Dedications: My four late friends Rory, Stan, Bryan, Jeff - shine on you crazy diamonds, they would have blogged too. Then theres Garry from Brisbane, Franco in Milan, Mike now in S.F. / my '60s-'80s gang: Ned & Joseph in Ireland; in England: Frank, Des, Guy, Clive, Joe & Joe, Ian, Ivan, Nick, David, Les, Stewart, the 3 Michaels / Catriona, Sally, Monica, Jean, Ella, Anne, Candie / and now: Daryl in N.Y., Jerry, John, Colin, Martin and Donal.

Tuesday, 30 September 2014

Great performances: Olivier's Richard III

Great performances come in various shapes, few as stunning at the spider-like, stunted king who dominates Laurence Olivier's 1955/56 film of RICHARD III, which he produced and directed, as well as starring as the much-maligned monarch. Now that Richard's remains have been found (under a car park in Leicester!) and authenticated there is revived interest in the fate of this king - was he really as dastardly as Shakespeare painted him? 

Yes, this is the work of a ham in full overdrive mode - all rubber nose and moptop wig and a cushion up the back of his shirt, but nobody before or since has told the tale with greater clarity. By making Richard so comical and witty and clever and running rings around everybody else as he exacts revenge for his deformed body by killing his way to the Throne of England, Olivier's performance still resonates now. The stellar cast Olivier surrounded himself with - Gielgud, Richardson, the silent Pamela Brown as the old king's knowing mistress, Stanley Baker, Laurence Naismith, Cedric Hardwicke and particularly Claire Bloom as Lady Anne - none of them steals Larry's thespian thunder. 

From his first approach to the camera as he draws us into his confidence with those lines: "Now is the winter of our discontent made glorious summer by this son of York" - to that final "A horse, a horse, my kingdom for a horse" on the battlefield before he is hacked to death - this is a performance for the ages. I saw it as a child when most of the verse would have been over my head, but that scene where the murderers (Michael Gough and Michael Ripper - both very appropriately scary) drown Clarence (Gielgud) in the vat of wine is one moment that stayed with me, they also get the princes in the tower. It all looks great too, with fascinating costumes, music score by Sir William Walton, production design by Roger Furse,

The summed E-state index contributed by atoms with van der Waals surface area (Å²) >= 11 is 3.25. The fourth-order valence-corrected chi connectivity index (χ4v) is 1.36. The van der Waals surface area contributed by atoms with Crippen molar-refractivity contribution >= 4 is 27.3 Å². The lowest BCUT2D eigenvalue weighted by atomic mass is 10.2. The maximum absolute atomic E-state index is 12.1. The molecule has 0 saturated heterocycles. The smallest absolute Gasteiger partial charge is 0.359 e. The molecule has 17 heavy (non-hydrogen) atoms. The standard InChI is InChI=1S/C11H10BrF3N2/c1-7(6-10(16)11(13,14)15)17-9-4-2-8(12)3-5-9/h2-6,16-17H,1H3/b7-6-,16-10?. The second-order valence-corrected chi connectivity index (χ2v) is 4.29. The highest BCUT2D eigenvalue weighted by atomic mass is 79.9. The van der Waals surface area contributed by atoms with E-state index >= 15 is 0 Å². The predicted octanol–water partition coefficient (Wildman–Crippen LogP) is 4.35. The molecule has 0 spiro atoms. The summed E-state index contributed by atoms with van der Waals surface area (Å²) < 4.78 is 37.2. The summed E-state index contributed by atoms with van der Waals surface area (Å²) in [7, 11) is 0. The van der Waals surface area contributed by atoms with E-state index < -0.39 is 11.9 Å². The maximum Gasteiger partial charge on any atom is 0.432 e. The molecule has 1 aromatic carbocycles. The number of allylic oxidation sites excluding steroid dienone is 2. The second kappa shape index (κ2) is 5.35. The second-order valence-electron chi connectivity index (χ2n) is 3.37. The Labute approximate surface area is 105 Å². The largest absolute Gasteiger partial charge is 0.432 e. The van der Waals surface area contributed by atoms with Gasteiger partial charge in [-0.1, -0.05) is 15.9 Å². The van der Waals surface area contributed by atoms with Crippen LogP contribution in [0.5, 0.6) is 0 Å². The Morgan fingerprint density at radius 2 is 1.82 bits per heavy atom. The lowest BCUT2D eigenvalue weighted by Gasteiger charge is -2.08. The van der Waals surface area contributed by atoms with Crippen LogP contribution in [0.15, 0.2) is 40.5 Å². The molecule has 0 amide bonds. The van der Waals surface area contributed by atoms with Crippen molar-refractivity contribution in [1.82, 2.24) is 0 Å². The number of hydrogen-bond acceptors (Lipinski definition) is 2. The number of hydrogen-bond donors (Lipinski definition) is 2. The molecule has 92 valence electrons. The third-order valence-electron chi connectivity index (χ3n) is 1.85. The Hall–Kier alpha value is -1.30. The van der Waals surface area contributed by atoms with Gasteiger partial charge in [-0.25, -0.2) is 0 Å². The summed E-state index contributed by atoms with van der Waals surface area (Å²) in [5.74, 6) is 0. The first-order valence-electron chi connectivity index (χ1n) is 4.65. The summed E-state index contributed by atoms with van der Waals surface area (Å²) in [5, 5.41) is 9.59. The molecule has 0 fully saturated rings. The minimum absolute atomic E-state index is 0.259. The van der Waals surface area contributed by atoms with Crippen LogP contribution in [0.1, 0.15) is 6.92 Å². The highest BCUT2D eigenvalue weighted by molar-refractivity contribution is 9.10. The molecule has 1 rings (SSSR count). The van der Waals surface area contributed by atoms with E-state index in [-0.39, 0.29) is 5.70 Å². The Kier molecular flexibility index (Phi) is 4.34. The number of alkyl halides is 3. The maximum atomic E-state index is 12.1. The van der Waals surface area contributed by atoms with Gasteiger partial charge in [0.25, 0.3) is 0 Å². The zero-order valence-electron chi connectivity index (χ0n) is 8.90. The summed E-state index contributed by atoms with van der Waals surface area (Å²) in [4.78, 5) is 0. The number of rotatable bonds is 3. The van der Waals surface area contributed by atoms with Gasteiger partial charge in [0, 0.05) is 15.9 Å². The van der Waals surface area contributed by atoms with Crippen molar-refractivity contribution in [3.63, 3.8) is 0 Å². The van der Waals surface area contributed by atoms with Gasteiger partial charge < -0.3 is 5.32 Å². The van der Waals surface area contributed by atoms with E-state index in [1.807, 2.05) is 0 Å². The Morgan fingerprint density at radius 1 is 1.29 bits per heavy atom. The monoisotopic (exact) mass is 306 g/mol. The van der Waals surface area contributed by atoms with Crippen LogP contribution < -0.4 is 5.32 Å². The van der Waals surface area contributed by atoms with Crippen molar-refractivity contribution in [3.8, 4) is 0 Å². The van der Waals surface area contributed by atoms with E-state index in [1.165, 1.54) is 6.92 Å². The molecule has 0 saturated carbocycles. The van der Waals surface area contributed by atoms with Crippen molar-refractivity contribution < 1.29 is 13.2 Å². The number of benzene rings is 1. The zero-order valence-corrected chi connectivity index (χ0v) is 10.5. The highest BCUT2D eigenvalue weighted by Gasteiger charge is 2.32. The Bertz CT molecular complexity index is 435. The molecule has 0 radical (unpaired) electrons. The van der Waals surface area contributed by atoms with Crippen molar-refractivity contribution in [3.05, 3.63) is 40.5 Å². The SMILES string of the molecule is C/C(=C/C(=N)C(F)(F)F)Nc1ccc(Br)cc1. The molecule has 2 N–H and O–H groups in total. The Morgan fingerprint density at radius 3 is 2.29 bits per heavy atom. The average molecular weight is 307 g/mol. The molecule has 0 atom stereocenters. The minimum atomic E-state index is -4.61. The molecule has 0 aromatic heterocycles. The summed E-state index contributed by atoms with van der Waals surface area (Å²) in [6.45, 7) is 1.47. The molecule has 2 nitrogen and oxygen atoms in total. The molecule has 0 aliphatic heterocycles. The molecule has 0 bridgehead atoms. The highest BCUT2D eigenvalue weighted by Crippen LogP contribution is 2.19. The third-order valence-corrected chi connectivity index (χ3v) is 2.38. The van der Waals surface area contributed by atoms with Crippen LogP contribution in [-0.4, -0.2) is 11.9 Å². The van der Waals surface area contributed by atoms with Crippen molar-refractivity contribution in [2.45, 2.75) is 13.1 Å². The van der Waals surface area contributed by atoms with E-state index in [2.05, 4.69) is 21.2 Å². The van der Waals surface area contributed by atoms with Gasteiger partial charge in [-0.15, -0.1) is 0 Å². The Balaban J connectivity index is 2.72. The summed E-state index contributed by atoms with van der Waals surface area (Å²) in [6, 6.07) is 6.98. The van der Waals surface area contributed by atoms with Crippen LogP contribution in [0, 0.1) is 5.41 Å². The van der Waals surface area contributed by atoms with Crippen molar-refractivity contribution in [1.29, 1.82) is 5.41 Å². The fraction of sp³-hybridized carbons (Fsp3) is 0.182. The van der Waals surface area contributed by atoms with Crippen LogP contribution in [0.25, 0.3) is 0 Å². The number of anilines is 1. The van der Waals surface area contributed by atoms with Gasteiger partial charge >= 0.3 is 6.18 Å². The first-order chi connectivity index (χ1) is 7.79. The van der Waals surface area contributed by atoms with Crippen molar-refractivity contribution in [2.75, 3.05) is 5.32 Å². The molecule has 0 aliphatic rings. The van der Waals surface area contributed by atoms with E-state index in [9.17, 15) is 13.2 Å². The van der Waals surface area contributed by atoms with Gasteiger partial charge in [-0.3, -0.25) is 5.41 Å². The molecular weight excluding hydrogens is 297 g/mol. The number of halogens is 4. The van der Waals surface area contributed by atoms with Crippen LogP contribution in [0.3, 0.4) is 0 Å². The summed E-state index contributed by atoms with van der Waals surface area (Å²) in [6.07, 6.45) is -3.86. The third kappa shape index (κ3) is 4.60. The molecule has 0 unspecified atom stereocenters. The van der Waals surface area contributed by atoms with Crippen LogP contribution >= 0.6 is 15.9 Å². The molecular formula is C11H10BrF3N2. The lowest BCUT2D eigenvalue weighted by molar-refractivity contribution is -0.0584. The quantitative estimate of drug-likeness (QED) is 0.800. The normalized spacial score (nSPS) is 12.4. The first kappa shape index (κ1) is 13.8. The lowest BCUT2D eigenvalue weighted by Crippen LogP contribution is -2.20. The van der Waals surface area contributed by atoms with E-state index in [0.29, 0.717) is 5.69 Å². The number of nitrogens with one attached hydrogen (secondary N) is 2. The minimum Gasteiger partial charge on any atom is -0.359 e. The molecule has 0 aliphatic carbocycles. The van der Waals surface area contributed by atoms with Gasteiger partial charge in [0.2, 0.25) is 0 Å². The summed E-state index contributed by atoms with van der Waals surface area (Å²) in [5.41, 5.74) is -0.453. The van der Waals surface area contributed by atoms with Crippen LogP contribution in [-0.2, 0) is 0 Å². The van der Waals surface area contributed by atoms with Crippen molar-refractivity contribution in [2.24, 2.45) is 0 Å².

There was though another King that year: Yul Brynner, also mesmerising, in THE KING AND I and it was he who won the Best Actor Oscar (the others nominated were Kirk Douglas for LUST FOR LIFE and both Dean and Hudson for GIANT. It must be tough for an actor to have maybe one's greatest role the same year as a standout turn - but this was Brynner's breakout year (he also had his imposing Rameses in THE TEN COMMANDMENTS and ANASTASIA out there), like 1954 was Brando's. 

This though was Olivier's greatest decade - he went on to direct and star in THE PRINCE AND THE SHOWGIRL with Marilyn, his icy Crassus in SPARTACTUS, his great THE ENTERTAINER, TERM OF TRIAL and running the new National Theatre and that other towering Shakespeare role in OTHELLO and blacking up again for KHARTOUM (see Olivier label); his energy must have been prodigious. 

Ian McKellan's modern-dress 1995 version which I did not see seems unobtainable now (unless for very silly money). 

A lot more Shakespeare to investigate over the coming months: 6 cinematic HAMLETs: Olivier again with his Oscar-winning 1948 version, the Russian 1964 one by Grigori Kozintsev with the brooding Innokenty Smoktunevsky as the Dane (that impressed me once at the BFI and I have now got the dvd); then there's Tony Richardson's 1969 one with Nicol Williamson, Derek Jacobi for the BBC in the 80s, Zeffirelli's with Mel Gibson (it also features Bates and Scofield) in 1990 and the 1996 Kennth Branagh all-star one (Julie Christie as Gertrude!) - then there's 6 Hamlets I saw on the stage: Peter McEnery (1968), Michael York (1970), Alan Bates (in '72 with Celia Johnson as Gertrude), Jonathan Pryce (Jill Bennett was his Gertrude in 1980), Stephen Dillane in the '90s and David Tennant's understudy, a few years ago. Couple of MACBETHs too: Orson Welles in '48, Nicol Williamson for the BBC, Polanski's in 1972 and another television one with Ian McKellen and Judi Dench. and of course Welles' 1966 CHIMES AT MIDNIGHT is stunningly marvellous, as is his OTHELLO, both made on very shoestring budgets ..... Its going to be a winter of drama then .... I imagine Zeffirelli's HAMLET should look as good as his TAMING OF THE SHREW and ROMEO AND JULIET.

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